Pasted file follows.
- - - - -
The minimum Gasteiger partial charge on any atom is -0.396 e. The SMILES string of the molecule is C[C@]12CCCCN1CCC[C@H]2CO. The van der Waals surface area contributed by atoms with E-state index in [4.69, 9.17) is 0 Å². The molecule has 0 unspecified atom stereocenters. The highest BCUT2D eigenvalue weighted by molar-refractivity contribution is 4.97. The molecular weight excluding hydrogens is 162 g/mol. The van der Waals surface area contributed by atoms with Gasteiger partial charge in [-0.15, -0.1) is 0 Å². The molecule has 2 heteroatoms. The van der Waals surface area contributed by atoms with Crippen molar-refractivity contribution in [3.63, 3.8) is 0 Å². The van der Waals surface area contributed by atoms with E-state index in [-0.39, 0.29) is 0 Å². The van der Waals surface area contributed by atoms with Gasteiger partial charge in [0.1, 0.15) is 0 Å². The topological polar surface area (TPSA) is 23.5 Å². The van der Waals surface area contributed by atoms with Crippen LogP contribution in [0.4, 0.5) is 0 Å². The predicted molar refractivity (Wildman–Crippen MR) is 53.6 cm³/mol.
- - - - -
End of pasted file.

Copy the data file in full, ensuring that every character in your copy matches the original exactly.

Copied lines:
The minimum Gasteiger partial charge on any atom is -0.396 e. The SMILES string of the molecule is C[C@]12CCCCN1CCC[C@H]2CO. The van der Waals surface area contributed by atoms with E-state index in [4.69, 9.17) is 0 Å². The molecule has 0 unspecified atom stereocenters. The highest BCUT2D eigenvalue weighted by molar-refractivity contribution is 4.97. The molecular weight excluding hydrogens is 162 g/mol. The van der Waals surface area contributed by atoms with Gasteiger partial charge in [-0.15, -0.1) is 0 Å². The molecule has 2 heteroatoms. The van der Waals surface area contributed by atoms with Crippen molar-refractivity contribution in [3.63, 3.8) is 0 Å². The van der Waals surface area contributed by atoms with E-state index in [-0.39, 0.29) is 0 Å². The van der Waals surface area contributed by atoms with Gasteiger partial charge in [0.1, 0.15) is 0 Å². The topological polar surface area (TPSA) is 23.5 Å². The van der Waals surface area contributed by atoms with Crippen LogP contribution in [0.4, 0.5) is 0 Å². The predicted molar refractivity (Wildman–Crippen MR) is 53.6 cm³/mol.